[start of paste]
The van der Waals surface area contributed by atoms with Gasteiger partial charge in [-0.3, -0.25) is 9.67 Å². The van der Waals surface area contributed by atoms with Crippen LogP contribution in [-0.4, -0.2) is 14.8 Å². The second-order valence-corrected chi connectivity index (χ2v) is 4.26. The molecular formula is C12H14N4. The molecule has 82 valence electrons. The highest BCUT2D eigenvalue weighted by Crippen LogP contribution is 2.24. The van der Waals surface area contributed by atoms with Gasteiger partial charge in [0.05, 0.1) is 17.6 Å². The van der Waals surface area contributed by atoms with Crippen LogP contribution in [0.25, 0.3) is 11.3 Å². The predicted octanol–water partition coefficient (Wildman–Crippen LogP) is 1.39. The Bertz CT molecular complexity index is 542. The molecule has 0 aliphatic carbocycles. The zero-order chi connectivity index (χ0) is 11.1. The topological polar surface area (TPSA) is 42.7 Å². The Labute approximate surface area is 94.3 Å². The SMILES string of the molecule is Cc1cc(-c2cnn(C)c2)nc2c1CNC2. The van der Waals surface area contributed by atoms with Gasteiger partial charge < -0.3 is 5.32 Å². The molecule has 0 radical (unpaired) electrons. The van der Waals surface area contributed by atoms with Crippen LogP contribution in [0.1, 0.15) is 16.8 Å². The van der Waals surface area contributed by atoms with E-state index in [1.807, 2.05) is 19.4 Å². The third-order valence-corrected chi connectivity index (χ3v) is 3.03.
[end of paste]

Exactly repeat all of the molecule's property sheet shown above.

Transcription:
The van der Waals surface area contributed by atoms with Gasteiger partial charge in [-0.3, -0.25) is 9.67 Å². The van der Waals surface area contributed by atoms with Crippen LogP contribution in [-0.4, -0.2) is 14.8 Å². The second-order valence-corrected chi connectivity index (χ2v) is 4.26. The molecular formula is C12H14N4. The molecule has 82 valence electrons. The highest BCUT2D eigenvalue weighted by Crippen LogP contribution is 2.24. The van der Waals surface area contributed by atoms with Gasteiger partial charge in [0.05, 0.1) is 17.6 Å². The van der Waals surface area contributed by atoms with Crippen LogP contribution in [0.25, 0.3) is 11.3 Å². The predicted octanol–water partition coefficient (Wildman–Crippen LogP) is 1.39. The Bertz CT molecular complexity index is 542. The molecule has 0 aliphatic carbocycles. The zero-order chi connectivity index (χ0) is 11.1. The topological polar surface area (TPSA) is 42.7 Å². The Labute approximate surface area is 94.3 Å². The SMILES string of the molecule is Cc1cc(-c2cnn(C)c2)nc2c1CNC2. The van der Waals surface area contributed by atoms with Gasteiger partial charge < -0.3 is 5.32 Å². The molecule has 0 radical (unpaired) electrons. The van der Waals surface area contributed by atoms with Crippen LogP contribution in [0.1, 0.15) is 16.8 Å². The van der Waals surface area contributed by atoms with E-state index in [1.807, 2.05) is 19.4 Å². The third-order valence-corrected chi connectivity index (χ3v) is 3.03.